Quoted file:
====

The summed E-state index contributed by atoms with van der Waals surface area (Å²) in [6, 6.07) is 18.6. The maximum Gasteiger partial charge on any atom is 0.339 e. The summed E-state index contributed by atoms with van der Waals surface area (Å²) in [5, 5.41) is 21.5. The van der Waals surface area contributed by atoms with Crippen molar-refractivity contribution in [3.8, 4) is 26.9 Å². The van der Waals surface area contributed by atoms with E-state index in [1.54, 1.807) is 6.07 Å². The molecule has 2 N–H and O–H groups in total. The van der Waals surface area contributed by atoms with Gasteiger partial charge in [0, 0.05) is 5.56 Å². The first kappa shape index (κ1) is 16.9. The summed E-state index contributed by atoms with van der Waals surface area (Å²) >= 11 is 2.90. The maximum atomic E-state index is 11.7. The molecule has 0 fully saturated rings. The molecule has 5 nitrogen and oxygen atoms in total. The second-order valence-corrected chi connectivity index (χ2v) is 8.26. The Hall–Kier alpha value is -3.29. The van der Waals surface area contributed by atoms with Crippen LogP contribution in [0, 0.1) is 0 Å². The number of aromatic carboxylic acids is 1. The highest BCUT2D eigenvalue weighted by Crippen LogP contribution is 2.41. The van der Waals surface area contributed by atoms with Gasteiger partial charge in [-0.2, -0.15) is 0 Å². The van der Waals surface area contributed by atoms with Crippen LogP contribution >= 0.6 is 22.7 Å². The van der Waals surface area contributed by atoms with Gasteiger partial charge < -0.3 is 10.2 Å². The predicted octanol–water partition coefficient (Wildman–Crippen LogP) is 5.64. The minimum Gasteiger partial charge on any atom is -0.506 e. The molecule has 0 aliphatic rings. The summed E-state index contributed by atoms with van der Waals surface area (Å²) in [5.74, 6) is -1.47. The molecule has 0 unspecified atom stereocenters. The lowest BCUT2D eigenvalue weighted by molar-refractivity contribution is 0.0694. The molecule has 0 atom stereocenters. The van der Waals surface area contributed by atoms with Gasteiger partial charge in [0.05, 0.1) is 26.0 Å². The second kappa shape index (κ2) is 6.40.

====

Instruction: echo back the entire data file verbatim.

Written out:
The summed E-state index contributed by atoms with van der Waals surface area (Å²) in [6, 6.07) is 18.6. The maximum Gasteiger partial charge on any atom is 0.339 e. The summed E-state index contributed by atoms with van der Waals surface area (Å²) in [5, 5.41) is 21.5. The van der Waals surface area contributed by atoms with Crippen molar-refractivity contribution in [3.8, 4) is 26.9 Å². The van der Waals surface area contributed by atoms with E-state index in [1.54, 1.807) is 6.07 Å². The molecule has 2 N–H and O–H groups in total. The van der Waals surface area contributed by atoms with Gasteiger partial charge in [0, 0.05) is 5.56 Å². The first kappa shape index (κ1) is 16.9. The summed E-state index contributed by atoms with van der Waals surface area (Å²) >= 11 is 2.90. The maximum atomic E-state index is 11.7. The molecule has 0 fully saturated rings. The molecule has 5 nitrogen and oxygen atoms in total. The second-order valence-corrected chi connectivity index (χ2v) is 8.26. The Hall–Kier alpha value is -3.29. The van der Waals surface area contributed by atoms with Crippen LogP contribution in [0, 0.1) is 0 Å². The number of aromatic carboxylic acids is 1. The highest BCUT2D eigenvalue weighted by Crippen LogP contribution is 2.41. The van der Waals surface area contributed by atoms with Gasteiger partial charge in [-0.2, -0.15) is 0 Å². The van der Waals surface area contributed by atoms with Crippen LogP contribution >= 0.6 is 22.7 Å². The van der Waals surface area contributed by atoms with Gasteiger partial charge < -0.3 is 10.2 Å². The predicted octanol–water partition coefficient (Wildman–Crippen LogP) is 5.64. The minimum Gasteiger partial charge on any atom is -0.506 e. The molecule has 0 aliphatic rings. The summed E-state index contributed by atoms with van der Waals surface area (Å²) in [5.74, 6) is -1.47. The molecule has 0 unspecified atom stereocenters. The lowest BCUT2D eigenvalue weighted by molar-refractivity contribution is 0.0694. The molecule has 0 atom stereocenters. The van der Waals surface area contributed by atoms with Gasteiger partial charge in [0.05, 0.1) is 26.0 Å². The second kappa shape index (κ2) is 6.40.